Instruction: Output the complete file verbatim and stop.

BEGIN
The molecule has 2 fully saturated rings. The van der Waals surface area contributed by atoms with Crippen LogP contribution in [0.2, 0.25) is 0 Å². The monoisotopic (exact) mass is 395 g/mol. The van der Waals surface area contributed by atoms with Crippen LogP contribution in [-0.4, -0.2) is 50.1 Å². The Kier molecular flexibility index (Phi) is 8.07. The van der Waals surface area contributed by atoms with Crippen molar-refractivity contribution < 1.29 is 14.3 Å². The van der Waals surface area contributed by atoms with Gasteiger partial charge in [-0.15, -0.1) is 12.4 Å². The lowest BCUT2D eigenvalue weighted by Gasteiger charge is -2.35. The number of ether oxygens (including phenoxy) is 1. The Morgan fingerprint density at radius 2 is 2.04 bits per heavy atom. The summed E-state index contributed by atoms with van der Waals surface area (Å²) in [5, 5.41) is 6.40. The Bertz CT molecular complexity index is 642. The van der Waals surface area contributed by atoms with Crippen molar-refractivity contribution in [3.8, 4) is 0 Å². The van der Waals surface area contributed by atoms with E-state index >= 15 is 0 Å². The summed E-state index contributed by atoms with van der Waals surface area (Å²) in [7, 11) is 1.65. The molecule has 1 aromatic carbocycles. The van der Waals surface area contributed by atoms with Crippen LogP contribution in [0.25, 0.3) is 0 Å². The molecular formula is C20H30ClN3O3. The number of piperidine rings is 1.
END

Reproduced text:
The molecule has 2 fully saturated rings. The van der Waals surface area contributed by atoms with Crippen LogP contribution in [0.2, 0.25) is 0 Å². The monoisotopic (exact) mass is 395 g/mol. The van der Waals surface area contributed by atoms with Crippen LogP contribution in [-0.4, -0.2) is 50.1 Å². The Kier molecular flexibility index (Phi) is 8.07. The van der Waals surface area contributed by atoms with Crippen molar-refractivity contribution < 1.29 is 14.3 Å². The van der Waals surface area contributed by atoms with Gasteiger partial charge in [-0.15, -0.1) is 12.4 Å². The lowest BCUT2D eigenvalue weighted by Gasteiger charge is -2.35. The number of ether oxygens (including phenoxy) is 1. The Morgan fingerprint density at radius 2 is 2.04 bits per heavy atom. The summed E-state index contributed by atoms with van der Waals surface area (Å²) in [5, 5.41) is 6.40. The Bertz CT molecular complexity index is 642. The van der Waals surface area contributed by atoms with Crippen molar-refractivity contribution in [3.8, 4) is 0 Å². The van der Waals surface area contributed by atoms with E-state index >= 15 is 0 Å². The summed E-state index contributed by atoms with van der Waals surface area (Å²) in [7, 11) is 1.65. The molecule has 1 aromatic carbocycles. The van der Waals surface area contributed by atoms with Crippen LogP contribution in [0.25, 0.3) is 0 Å². The molecular formula is C20H30ClN3O3. The number of piperidine rings is 1.